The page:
In Figure 16, the current is shown after damping the even harmonics. As a result, current distortions in phase A were reduced, obtaining the following harmonics: at a frequency of 120 Hz, a harmonic current of 6 amperes was presented at a phase angle of -120 degrees with a distortion of 3.6%. Also, at a frequency of 240 Hz, the harmonic current was 0.9 amps at a phase angle of -175 degrees with a distortion of 0.55%. Therefore, THDI in phase was 6.5%. Moreover, harmonic distortions in current in phase B were also reduced by damping the even harmonics.

In phase B, the even harmonic currents are detailed as follows: at a frequency of 120 Hz, a current of 8 amperes was obtained at a phase angle of 50 degrees with a distortion of 4.8%. Therefore, at a frequency of 240 Hz, the current was 1.6 amps at a phase angle of 29.5 degrees with a distortion of 0.97%. Consequently, THDI in phase was 5.7%. Similarly, these even harmonic reductions were also produced in phase C by the operation of the passive filter.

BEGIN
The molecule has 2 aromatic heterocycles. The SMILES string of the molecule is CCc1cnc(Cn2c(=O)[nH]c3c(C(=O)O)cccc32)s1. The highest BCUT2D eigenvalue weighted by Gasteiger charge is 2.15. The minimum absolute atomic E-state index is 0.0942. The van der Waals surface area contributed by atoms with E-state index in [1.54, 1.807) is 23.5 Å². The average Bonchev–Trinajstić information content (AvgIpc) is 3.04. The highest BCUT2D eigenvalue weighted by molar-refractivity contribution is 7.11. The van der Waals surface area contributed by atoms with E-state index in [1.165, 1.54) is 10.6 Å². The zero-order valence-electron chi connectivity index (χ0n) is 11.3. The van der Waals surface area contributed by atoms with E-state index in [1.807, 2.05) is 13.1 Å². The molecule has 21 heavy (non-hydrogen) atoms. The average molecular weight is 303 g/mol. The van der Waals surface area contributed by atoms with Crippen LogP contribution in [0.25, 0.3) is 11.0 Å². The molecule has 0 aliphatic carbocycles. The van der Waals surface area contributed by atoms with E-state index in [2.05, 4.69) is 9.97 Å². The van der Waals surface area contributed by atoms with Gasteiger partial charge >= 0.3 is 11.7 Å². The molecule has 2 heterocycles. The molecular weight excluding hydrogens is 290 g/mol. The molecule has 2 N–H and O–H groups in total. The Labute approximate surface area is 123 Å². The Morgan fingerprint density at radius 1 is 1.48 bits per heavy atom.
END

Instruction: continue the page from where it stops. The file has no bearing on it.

In phase C, the even harmonics are presented as follows: at the frequency of 120 Hz the current was 1.3 amps at a phase angle of -176 degrees with a distortion of 0.79%. Also, at the frequency of 240 Hz the current was 1 amp at a phase angle of -120.3 degrees with a distortion of 0.6%. As a result, THDI in phase was 2.7%. Therefore, the designed hybrid filter comprised of a passive filter and an ANN controlled-based filter allowed to reduce the harmonics generated by the three-pulse cycloconverter. In addition, the total distortions in the electrical system were reduced in such a way that it complies with IEEE standards.

5. Conclusions